I recently saw a demonstration on TV of a fantastic food chopper. At least it looked fantastic to me. A few days later, I saw one on sale locally and bought it on impulse.
You’d think by now that I would know better. I have filled a huge closet with my impulsive-and useless purchases over the years. Each time it happens, I promise myself that “never again” will I buy any appliance, yard maintenance tool, bicycle, or expensive articles of apparel without first checking it out with someone who has already gone through the experience of making it their own.
But, as usual, impulse won out. After all, it was less than $25 so it wasn’t going to cause the family to go hungry if it turned out to be less than the ad claimed it to be. But, $25 is $25 and in this unpredictable economy, I really ought to be more careful, especially when we have places online where we can find reviews of almost any product ever made.
Well, I did buy the Perfect Chopper. It was small enough to hold in one hand and kind of cute. I know that doesn’t make up for its lack of performance, but I will admit that those two points contributed to my decision to have the clerk bag it up so I could take it home with me.
The Perfect Chopper consists of three simple parts. A top which contains the cutting blades at the bottom side and a plunger you push down on to operate the blades at the top.
The middle part is a simple piece of heavy plastic formed in a circle to contain the item you are chopping while you are operating the chopper. The circle comes off for cleaning. And, finally, there is a plastic cover at the bottom to cover and protect the blades when the chopper is not in use.
I could hardly wait to chop up some carrots, tomatoes, celery, lettuce, etc. for a great salad that night for dinner. I could picture it in my mind. Perfect little tidbits of each item with a dash of salad oil would have everyone wondering what happened to the unevenly hacked salad they were usually offered when I did the cooking.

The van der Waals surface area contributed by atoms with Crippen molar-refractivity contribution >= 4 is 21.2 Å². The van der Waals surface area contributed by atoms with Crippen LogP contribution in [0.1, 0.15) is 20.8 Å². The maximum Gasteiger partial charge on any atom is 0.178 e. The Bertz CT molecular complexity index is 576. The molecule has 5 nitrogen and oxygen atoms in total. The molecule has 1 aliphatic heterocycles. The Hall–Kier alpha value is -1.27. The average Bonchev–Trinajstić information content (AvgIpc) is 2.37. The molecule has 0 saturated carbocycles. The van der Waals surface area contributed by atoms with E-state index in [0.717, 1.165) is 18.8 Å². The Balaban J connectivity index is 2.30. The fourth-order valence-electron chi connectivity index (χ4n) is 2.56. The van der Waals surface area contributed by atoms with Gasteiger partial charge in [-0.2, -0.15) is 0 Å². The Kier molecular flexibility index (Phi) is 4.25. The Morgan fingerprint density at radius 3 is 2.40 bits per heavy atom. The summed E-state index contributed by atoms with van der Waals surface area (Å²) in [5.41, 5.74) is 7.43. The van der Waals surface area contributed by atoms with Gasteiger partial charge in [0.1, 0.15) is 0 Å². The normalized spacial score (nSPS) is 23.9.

I started with a piece of carrot about two inches long. Removing the cover of the Perfect Chopper, I laid the carrot on my chopping board (as directed by the nicely written directions that came with the new tool) and pushed down on the plunger.
Hmmm. The plunger stayed in the down position. I pulled it up and the carrot had disappeared. Maybe I had purchased some kind of magic trick instead of the food chopper I thought I was getting. I turned it upside down and there was my carrot wedged tightly between the blades of the chopper.
The directions said never touch the blades of the chopper and just rinse with hot water to clean. Unfortunately, they didn’t tell you what to do when it grabbed the food and wouldn’t let it go. I loosened the carrot with a table knife and tried again. Same result.
I chopped the carrot lengthwise to make it thinner. Same results again.
Maybe carrots are too tough for the blades, I thought, and substituted celery, onions, and small pieces of cabbage. Nothing worked, although I will admit that the purple cabbage I used had some pretty designs made by the blades—after I pried the cabbage out of course.
The only things the blades would touch were soft items like tomatoes and boiled eggs, and even those had to be dug out forcefully. No matter how many times I pushed on that plunger, the blades would not drop the food onto the cutting board the way it should have done. Spraying the blades helped a little but not much.
Maybe my Perfect Chopper was defective, but I decided not to go to the effort of returning it for a replacement. Somehow, chopping things by hand with a nice sharp kitchen knife didn’t seem all that difficult after this experience.
My advice to anyone who is considering buying a food chopper, or any other new tool that looks good on TV is to spend a few minutes checking it out on some website like Amazon.com and find out what other users have to say about it. Of course Amazon is hoping to sell you the item, but it doesn’t cost anything to go to their site, type in the name of the product you are interested in, and then check out the reviews from actual users that are usually located at the very bottom of the page.
Give it a try. Who knows? Those few minutes may save you from making a really costly .mistake.